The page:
Source: Coronavirus: PM warns over virus rules after beach crowds The first reported UK death as a result of coronavirus was recorded on 2nd March. It was followed by three hospital deaths the next day – the day of the first Downing Street press briefing, where Boris Johnson said: ‘I was at a hospital the other night where I think there were actually a few coronavirus patients and I shook hands with everybody.’ Johnson would continue shaking hands until at least 9th March when it was confirmed that a fifth person had died. In fact, updated NHS England data indicated that 16 people had died by 9th March, including three on the day Johnson declared that he was still shaking hands.
Then, on 23rd March, Johnson went on to announce what was to become quickly known as the ‘lockdown’ – albeit a misleading euphemism as many had to continue to work, if under far from normal conditions. These were the ‘key’ workers, a group covering not only health, social care and emergency service staff, but also included transport and shop workers, those in the food supply chain, cleaners, postmen and postwomen, refuse collectors, and, albeit less celebrated, workers in construction, security and the diffuse areas of the gig economy. These groups who worked through the ‘lockdown’, mostly in “low-paid, manual jobs”, were, it was revealed in early May by the Office for National Statistics (ONS), up to four times more likely to be killed by exposure to the virus than those in “professional and technical roles”.
Counting the Cost of Coronavirus?
5th in the total number of cases;
4th in terms of deaths per million of the population;
2nd in the total number of deaths;
1st in excess deaths per million of the population.
One week later, on June 16th, the Office for National Statistics revealed that the total number of excess deaths – the statistic that is regarded as the most comprehensive for measuring the impact of a pandemic – had reached 64,500, or 671 a day, dating back to 2nd March.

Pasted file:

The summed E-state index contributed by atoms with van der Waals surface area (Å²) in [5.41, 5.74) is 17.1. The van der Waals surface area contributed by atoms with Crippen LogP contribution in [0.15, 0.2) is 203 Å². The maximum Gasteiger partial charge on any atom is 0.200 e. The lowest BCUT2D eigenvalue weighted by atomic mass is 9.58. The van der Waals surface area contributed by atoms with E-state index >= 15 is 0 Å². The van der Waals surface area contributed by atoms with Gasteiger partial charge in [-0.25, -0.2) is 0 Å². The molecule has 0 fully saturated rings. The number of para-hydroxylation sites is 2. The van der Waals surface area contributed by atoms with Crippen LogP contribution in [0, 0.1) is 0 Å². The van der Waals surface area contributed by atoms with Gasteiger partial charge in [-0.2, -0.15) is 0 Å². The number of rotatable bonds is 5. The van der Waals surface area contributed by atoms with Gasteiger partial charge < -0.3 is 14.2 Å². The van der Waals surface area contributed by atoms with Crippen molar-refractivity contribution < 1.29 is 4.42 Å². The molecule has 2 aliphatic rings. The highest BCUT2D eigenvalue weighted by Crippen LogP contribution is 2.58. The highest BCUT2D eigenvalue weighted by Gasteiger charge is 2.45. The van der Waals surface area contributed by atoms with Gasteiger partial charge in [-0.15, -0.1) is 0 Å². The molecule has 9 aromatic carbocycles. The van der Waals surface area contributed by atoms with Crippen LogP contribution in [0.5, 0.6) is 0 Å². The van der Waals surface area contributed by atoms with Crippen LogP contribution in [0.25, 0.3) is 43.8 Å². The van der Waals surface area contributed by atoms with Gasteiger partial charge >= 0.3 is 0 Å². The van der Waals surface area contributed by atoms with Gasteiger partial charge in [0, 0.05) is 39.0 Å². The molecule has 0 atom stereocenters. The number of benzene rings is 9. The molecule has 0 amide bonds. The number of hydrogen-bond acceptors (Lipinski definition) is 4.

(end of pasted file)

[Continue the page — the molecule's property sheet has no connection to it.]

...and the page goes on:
This gruesome figure for excess deaths does not begin to account for the cancellation of hospital operations for ongoing medical conditions which has added another lethal layer beyond the devastating immediacy of the virus. To take one example: it is estimated that a further 18,000 extra cancer-related deaths could occur over the next year as a result of delays in cancer treatment during the height of the pandemic.
Nor, of course, do stark figures of death say anything about the traumatic desolation experienced by, and the multitude of harms caused to, the anguished families, relatives and friends of the deceased, a toll which is incalculable but increasingly being hidden, ignored and marginalized – except, that is, for the frankly insulting platitude of ‘our hearts go out to all those who have lost loved ones’ message mealy-mouthed by whichever politician happened to draw the short straw to front the Government’s daily press briefing and was thereby obliged to mention the hundreds of deaths the previous day, before moving on, of course, to ‘the next slide’.
Draw a Line and Move on
Exactly one week after the ONS had revealed a total of excess deaths close to 65,000, Johnson, in typically upbeat tone, announced in the Commons the effective end of lockdown in England, dubbed by himself as the end of “our long national hibernation”, and by others as ‘Super Saturday’, or as the UK’s 4th July ‘Independence day’ which the Telegraph had demanded weeks earlier.